When your company fails to pay all of the payroll taxes it owes, you have no personal liability for those taxes, right? Unfortunately, that’s not always true. The party responsible for paying your company’s payroll taxes (for most small businesses, that’s you, the owner) can be held liable for not paying payroll tax.
That’s because payroll taxes are considered “trust fund taxes.” Essentially, that means the money does not belong to you: it is the employee’s wages, and you are merely holding the tax portion “in trust” before turning it over to the relevant tax authorities. So when you don’t submit the full amount of payroll taxes owed to the IRS, it could be considered a federal crime.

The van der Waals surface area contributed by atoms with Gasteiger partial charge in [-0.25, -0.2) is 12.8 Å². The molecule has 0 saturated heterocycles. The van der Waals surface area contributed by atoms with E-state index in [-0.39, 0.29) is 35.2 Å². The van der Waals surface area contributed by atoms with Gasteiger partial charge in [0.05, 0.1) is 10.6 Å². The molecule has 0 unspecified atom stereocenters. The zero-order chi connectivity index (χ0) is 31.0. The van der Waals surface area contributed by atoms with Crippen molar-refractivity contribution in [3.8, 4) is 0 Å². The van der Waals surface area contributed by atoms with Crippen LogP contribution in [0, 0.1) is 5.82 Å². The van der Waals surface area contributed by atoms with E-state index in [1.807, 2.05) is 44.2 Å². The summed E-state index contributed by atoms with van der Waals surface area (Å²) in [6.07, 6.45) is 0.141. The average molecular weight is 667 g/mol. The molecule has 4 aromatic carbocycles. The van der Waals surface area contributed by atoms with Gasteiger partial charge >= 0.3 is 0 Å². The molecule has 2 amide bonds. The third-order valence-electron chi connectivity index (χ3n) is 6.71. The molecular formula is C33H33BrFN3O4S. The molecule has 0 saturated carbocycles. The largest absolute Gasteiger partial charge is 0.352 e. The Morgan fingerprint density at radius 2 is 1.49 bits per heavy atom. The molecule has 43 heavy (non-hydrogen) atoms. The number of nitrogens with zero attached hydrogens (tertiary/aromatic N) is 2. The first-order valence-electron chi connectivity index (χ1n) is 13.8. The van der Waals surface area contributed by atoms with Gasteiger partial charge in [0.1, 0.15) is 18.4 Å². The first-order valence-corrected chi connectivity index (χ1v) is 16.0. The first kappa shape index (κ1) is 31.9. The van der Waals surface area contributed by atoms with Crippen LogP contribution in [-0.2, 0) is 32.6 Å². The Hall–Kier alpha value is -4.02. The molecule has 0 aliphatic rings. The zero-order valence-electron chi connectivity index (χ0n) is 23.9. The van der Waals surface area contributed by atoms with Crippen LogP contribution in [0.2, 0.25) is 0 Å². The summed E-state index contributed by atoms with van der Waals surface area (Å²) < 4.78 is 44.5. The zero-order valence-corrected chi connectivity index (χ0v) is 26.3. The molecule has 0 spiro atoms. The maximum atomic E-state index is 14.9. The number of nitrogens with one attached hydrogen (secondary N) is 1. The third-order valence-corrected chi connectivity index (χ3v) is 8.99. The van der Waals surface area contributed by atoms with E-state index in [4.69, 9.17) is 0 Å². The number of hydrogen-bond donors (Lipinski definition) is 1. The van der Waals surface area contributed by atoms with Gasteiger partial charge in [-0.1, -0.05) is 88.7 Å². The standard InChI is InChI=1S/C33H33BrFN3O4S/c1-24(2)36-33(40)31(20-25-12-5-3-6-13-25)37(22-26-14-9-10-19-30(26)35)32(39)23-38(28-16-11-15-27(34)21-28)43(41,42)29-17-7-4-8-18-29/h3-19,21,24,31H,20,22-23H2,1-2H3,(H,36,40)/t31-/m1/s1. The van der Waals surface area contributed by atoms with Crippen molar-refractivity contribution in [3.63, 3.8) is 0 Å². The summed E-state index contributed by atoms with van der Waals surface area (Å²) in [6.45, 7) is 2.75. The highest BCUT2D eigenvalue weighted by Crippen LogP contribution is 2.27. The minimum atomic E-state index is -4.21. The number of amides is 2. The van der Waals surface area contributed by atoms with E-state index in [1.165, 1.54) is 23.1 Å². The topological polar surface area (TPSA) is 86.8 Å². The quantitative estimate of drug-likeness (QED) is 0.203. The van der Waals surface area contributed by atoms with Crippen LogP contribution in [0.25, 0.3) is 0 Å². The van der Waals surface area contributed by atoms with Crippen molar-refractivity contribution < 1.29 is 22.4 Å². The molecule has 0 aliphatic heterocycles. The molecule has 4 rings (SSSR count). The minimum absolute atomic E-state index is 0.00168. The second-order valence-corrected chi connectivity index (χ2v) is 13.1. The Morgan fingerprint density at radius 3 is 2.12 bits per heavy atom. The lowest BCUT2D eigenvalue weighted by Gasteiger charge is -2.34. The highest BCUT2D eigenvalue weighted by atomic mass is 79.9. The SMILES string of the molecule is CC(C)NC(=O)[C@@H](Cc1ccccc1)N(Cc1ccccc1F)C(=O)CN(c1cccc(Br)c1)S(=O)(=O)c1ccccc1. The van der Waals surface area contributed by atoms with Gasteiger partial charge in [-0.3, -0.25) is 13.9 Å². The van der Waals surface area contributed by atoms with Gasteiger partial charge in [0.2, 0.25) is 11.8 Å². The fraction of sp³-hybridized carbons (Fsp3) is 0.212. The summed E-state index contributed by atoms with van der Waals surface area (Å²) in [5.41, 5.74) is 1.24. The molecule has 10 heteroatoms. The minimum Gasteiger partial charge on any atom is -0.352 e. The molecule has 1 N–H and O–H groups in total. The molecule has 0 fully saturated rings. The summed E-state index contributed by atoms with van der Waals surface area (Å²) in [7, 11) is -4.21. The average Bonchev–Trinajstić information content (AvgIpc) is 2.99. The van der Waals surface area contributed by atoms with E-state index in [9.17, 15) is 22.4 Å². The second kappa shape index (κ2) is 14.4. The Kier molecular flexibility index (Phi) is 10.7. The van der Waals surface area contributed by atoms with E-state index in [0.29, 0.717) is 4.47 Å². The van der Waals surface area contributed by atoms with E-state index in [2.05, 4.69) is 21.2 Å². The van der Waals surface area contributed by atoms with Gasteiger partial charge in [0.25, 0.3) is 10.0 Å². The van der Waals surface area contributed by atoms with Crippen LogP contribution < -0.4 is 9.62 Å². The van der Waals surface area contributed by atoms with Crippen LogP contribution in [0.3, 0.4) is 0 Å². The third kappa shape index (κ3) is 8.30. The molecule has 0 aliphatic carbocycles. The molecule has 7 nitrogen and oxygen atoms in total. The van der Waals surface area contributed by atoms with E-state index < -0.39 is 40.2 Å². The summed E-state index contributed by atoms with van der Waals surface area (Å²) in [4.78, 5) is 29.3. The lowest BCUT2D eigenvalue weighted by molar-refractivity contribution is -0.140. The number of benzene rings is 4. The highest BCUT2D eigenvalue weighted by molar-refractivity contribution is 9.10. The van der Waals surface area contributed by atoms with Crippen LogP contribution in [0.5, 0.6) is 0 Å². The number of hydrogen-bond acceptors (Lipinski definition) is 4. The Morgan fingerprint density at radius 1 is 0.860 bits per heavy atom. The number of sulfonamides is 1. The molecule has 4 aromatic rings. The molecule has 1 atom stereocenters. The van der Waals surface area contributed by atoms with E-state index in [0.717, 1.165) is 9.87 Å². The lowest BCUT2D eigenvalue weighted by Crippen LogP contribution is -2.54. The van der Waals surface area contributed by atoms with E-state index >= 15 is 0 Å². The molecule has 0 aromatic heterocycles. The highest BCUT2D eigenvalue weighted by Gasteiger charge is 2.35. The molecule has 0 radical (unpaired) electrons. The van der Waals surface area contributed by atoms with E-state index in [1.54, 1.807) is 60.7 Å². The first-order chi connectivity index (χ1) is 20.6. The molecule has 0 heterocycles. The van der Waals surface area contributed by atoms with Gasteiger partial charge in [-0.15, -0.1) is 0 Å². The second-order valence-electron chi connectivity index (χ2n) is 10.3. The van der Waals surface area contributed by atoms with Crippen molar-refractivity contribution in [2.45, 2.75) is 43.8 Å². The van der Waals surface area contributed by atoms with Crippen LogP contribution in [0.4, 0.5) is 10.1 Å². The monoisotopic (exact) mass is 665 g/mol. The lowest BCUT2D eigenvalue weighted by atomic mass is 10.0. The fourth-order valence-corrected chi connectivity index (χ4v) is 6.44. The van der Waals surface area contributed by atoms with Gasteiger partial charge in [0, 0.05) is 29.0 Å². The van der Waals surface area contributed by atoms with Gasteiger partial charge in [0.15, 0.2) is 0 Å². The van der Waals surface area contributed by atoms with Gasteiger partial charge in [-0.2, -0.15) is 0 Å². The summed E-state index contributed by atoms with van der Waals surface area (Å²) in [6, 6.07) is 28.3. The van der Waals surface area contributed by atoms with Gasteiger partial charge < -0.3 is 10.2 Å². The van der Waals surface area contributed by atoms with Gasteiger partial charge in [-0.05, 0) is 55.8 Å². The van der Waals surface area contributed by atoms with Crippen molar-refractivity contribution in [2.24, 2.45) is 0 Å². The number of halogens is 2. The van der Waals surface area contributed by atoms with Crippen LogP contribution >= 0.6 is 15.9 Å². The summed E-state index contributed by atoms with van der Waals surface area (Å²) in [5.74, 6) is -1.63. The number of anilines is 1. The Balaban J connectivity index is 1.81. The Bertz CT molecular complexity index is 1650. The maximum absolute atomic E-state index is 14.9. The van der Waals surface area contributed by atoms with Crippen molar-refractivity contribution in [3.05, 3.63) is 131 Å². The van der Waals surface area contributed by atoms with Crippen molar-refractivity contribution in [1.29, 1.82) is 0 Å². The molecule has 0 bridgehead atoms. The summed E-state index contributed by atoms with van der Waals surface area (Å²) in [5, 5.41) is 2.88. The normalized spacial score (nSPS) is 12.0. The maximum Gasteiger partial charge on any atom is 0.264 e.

The biggest problems happen when the responsible party is:
- Aware of the unpaid payroll taxes
- “Willfully” did not pay them to the IRS
So, for example, company owners who “borrow” from their employees’ payroll taxes to pay other expenses can soon find themselves in hot water. That is the type of situation where a small business owner is likely to find themselves personally liable and subject to the Trust Fund Recovery Penalty (TFRP).
If you’re struggling with a payroll tax problem or you’ve received notice that the IRS is assessing the TFRP against you, you’ll want to contact Pro Tax Resolution right away. Our tax resolution team has more than 40 years of experience handling even complex IRS and back tax issues, and we can help you resolve your unpaid payroll taxes in the most effective manner. These types of problems can get worse quickly, so don’t hesitate to contact our professionals now!